Thanks so much for writing in with your comments on what you love about the Nineteenth Century and what you'd like to see us discuss in NineteenTeen--keep them coming! Don't forget that doing so enters you into drawings for a $25 Barnes & Noble gift card or a genuine 19th century fashion print.
So here are a few more reasons why I love the nineteenth century...
7. The Manners. So maybe having to remember to curtsey to your elders and social superiors and always speak and carry yourself gently and quietly in public could feel restrictive to young women. But it also meant that in general, people didn't behave badly in public. Is that a fair trade-off? Would you prefer the more formal manners of the past? I know I would...
8. Horses. Say what you like about hot cars, but honestly, they're soulless things made in factories and one looks pretty much like another in my eyes. Horses on the other hand are individuals with personalities and differences and strengths and weaknesses that add a layer to life that we no longer have, for better or worse. And at least their emissions can be recycled.
9. Hats. I suppose that this could go under "the gorgeous clothes for women" category, but there's more to it than that. Hats are meta-clothes: they have their own language that can reinforce or give lie to the messages given by a dress or coat. A fluffy hat worn with a demure dress can give the message that the wearer has hidden depths, for example. It can flirt by giving a glimpse of partly concealed locks of hair or gracefully accenting the face, or cover up bad hair days. Women lost something when hats went out of fashion.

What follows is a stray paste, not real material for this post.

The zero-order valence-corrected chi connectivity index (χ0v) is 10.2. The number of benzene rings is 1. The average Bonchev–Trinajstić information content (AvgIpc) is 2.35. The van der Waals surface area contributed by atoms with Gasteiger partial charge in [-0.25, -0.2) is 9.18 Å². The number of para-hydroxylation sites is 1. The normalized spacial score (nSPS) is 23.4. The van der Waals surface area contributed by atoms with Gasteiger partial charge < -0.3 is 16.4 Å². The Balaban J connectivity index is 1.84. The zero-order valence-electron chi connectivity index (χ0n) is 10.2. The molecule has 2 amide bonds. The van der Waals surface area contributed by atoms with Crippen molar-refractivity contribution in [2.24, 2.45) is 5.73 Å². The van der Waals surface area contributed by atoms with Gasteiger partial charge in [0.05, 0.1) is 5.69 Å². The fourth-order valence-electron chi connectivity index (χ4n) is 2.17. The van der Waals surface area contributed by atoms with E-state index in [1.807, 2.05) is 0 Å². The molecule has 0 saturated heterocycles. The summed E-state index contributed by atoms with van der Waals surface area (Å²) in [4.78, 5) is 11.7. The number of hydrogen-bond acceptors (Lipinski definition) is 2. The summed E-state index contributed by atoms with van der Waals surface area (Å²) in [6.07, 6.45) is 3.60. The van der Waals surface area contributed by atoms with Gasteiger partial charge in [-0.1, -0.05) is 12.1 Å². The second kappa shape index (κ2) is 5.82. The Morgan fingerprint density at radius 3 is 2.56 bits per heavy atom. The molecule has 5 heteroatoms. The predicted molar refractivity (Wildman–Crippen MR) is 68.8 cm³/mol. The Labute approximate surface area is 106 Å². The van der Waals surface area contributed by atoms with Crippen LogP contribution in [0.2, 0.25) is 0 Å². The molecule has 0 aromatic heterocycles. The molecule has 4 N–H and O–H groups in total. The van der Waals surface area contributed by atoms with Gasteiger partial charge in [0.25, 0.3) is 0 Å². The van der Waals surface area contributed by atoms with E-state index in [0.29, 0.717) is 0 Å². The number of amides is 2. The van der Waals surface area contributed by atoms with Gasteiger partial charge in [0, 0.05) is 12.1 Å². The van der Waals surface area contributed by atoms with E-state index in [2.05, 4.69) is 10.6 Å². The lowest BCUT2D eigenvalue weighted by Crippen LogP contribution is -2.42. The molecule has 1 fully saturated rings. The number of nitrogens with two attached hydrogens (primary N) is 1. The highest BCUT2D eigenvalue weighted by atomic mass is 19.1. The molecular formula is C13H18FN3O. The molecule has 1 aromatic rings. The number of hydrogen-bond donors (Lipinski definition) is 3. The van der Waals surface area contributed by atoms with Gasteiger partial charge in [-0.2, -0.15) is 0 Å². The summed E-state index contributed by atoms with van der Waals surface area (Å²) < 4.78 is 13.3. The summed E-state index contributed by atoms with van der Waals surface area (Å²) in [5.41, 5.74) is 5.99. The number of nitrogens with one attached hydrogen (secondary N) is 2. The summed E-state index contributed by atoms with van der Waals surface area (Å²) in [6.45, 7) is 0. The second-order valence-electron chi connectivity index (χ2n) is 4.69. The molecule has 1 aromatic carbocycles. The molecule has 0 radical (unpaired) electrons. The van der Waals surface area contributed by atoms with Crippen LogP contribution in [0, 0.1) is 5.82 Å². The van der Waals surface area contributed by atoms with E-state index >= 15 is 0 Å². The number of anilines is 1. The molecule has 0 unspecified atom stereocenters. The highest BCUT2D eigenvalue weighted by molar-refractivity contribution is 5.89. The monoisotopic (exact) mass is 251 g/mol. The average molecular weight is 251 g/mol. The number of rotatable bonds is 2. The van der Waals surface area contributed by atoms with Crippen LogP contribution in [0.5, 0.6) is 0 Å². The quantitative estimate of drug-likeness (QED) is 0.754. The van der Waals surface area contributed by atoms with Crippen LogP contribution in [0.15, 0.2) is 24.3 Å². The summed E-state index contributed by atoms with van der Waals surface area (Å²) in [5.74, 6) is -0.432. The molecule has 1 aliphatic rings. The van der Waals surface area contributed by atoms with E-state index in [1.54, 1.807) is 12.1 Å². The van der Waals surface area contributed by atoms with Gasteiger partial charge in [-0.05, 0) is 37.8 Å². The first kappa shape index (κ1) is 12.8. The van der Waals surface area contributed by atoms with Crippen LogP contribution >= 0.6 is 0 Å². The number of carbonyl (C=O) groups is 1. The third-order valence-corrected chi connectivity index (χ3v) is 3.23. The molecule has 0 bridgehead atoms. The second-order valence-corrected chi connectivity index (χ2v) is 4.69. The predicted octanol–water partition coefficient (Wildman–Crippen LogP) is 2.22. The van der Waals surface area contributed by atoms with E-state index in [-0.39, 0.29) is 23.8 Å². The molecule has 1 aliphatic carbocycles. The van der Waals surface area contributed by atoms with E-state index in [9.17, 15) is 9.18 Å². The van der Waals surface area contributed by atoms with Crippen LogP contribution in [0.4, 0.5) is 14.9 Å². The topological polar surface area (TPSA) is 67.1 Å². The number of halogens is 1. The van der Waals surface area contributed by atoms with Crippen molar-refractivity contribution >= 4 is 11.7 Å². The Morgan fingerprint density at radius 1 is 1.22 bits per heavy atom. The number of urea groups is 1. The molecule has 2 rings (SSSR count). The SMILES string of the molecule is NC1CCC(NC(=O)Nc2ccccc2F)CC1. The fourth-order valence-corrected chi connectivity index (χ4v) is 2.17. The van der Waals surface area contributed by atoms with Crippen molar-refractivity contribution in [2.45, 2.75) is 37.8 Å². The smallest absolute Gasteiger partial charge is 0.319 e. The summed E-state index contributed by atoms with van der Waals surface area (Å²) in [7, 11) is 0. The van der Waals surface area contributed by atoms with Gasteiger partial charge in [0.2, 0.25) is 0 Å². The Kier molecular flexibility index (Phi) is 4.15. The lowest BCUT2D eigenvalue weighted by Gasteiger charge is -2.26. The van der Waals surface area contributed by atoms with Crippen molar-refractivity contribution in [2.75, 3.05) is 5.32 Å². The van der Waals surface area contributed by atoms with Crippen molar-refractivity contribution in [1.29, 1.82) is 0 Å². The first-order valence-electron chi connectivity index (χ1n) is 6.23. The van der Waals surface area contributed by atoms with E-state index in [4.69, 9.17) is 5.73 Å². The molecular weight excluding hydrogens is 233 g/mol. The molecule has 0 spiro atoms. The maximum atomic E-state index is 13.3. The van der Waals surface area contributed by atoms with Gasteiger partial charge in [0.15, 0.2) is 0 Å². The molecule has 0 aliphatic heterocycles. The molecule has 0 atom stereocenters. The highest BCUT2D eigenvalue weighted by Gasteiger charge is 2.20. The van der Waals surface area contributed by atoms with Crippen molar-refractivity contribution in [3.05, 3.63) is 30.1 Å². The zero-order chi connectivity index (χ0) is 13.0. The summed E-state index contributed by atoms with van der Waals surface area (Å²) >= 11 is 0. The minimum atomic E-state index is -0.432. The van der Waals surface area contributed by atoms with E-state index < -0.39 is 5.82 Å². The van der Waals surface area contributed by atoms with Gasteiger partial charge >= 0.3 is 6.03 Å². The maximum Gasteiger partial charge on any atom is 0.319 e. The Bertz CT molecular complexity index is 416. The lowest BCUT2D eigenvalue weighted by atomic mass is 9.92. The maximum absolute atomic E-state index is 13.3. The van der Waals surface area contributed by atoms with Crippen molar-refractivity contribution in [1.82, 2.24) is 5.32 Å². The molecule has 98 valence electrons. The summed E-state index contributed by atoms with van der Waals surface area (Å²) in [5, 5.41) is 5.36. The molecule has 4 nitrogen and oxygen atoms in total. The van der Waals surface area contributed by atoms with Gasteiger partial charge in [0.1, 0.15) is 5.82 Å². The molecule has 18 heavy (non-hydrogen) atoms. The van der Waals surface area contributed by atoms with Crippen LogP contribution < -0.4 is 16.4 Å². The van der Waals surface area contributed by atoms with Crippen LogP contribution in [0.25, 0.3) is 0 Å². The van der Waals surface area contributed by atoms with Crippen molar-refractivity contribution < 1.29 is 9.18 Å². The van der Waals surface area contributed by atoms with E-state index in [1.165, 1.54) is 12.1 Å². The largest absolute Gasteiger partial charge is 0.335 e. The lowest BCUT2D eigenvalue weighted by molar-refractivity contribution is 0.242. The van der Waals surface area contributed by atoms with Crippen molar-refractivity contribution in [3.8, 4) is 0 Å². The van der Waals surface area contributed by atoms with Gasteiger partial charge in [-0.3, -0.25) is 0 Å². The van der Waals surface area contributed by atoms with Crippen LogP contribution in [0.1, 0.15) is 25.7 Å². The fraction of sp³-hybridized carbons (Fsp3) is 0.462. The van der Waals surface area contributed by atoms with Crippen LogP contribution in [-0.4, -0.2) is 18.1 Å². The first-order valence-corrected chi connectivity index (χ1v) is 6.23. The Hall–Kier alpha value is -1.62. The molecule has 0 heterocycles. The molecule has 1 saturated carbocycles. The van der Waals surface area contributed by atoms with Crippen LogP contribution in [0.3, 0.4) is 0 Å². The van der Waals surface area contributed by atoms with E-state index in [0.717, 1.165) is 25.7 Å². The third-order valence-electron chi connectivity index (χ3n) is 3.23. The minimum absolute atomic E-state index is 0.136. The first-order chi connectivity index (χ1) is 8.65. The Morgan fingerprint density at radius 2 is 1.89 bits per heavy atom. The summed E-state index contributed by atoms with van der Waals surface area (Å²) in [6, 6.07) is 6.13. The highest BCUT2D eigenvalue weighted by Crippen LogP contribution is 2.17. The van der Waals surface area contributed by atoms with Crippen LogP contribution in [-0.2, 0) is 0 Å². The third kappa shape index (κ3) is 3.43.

10. Jane Austen. I made the mistake of trying to read Pride and Prejudice when I was twelve, and didn't get past the first chapter. Even though I was a very advanced reader, I just didn't get it. But when I read it at seventeen, I realized how wonderfully funny it was and read all the other Jane stories as quickly as possible. Don't pick up a Jane Austen novel expecting something big and dramatic and passionate like Wuthering Heights (though Persuasion is a beautifully romantic story). Read it for the quiet, ironical humor and the finely drawn characters and the glimpse into nineteenth century life. If you're not a total history geek, look for a foot-noted edition that explains some of the more obscures references--it will deepen your appreciation of the humor and give you a better picture of 19th century life. Jane was one of the first authors EVER to write about ordinary people and ordinary things and yet make them totally fascinating. That's not only very important for literature as a whole, but also very cool.
What do you think?